Our expectation of seeing words that balance both masculine and feminine leadership ideals was not met. It emerged that the inclusion of masculine words more than feminine words made the position seem less appealing to female professors, thereby limiting the applicant pool for the position. Our analyst posits that meritocracies can only work when everyone irrespective of gender disparity has a fair opportunity to compete.

The University’s Vision

The Vision of the University is, “to be a world-class institution for academic excellence geared towards meeting societal needs”, therefore, it intends to be ranked among the best Universities world-wide, in keeping with the Mission statement:

  1. To expand the frontiers of knowledge through provision of excellent conditions for learning and research.
  2. To produce graduates who are worthy in character and sound judgment
  3. To contribute to the transformation of society through creativity and innovation
  4. To serve as dynamic custodian of society’s salutary values and thus sustain its integrity

The total student population currently stands at 41,743 and this comprises:

  1. 18,122 Undergraduates
  2. 15,024 Postgraduates
  3. 8,597 Open Distance Learners

There are 15 Halls of Residence which provide accommodation for about 30% of the population of students in the regular studies mode. The University has a total staff strength of 5,339 with 1,212 housing units for both senior and junior staff.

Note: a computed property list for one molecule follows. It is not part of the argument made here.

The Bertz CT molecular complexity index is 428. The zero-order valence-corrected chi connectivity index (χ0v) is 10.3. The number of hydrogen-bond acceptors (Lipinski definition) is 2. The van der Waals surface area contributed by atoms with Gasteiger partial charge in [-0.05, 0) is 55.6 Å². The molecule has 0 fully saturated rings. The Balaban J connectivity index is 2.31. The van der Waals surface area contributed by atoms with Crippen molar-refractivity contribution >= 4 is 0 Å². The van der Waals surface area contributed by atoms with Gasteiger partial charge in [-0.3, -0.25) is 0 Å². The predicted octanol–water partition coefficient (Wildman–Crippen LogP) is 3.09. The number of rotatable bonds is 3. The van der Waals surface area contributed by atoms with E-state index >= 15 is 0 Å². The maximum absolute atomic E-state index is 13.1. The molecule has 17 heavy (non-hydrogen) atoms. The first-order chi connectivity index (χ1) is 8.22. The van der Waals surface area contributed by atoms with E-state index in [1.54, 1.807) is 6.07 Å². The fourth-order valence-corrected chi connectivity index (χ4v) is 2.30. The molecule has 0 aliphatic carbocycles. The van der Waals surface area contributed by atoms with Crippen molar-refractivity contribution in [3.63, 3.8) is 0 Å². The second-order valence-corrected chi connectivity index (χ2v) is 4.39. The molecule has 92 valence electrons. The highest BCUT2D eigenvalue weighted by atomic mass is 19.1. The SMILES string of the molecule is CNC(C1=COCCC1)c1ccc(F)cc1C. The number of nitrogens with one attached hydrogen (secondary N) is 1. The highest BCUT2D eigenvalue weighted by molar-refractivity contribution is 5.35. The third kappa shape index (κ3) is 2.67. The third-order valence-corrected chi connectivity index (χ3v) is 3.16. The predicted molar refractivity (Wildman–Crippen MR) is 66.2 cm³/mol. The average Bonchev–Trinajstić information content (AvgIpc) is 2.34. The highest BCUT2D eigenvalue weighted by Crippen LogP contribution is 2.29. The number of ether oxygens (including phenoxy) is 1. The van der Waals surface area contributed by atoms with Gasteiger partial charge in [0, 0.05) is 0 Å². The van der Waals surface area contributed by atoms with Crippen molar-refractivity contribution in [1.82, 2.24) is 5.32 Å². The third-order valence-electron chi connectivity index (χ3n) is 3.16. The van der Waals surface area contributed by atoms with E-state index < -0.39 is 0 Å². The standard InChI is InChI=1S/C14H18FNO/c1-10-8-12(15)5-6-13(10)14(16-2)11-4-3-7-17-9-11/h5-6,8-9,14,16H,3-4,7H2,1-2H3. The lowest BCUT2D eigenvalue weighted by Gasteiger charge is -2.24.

The University of Ibadan is, therefore, a truly complex organization. Its governance is based on the Committee System, all the Boards and Committees report to Council and/or Senate. In order to carry out its main functions of teaching, research and community service, the University has been providing to a large extent, basic services like electricity and water supply, security, health facilities and other municipal services to its staff and students.

Staff salaries and emoluments currently are in aggregate of about Thirteen Billion Naira per annum. Through its alumni and alumnae, the University of Ibadan has, in the past seven decades contributed significantly to the political, industrial, economic and cultural development of Nigeria.

The Candidate

The candidate for the post of Vice Chancellor is required to possess a good University education and should be a proven, successful manager of human and material resources. Specifically, the candidate shall be expected to:

  1. be a highly distinguished scholar of the rank of Professor, with a minimum of ten (10) years experience on that level and demonstrate ability to provide academic and administrative leadership for such a well-established institution;
  2. be a person of proven integrity;
  3. be not more than 65 years old as at the date of possible assumption of duty on 01 December, 2020;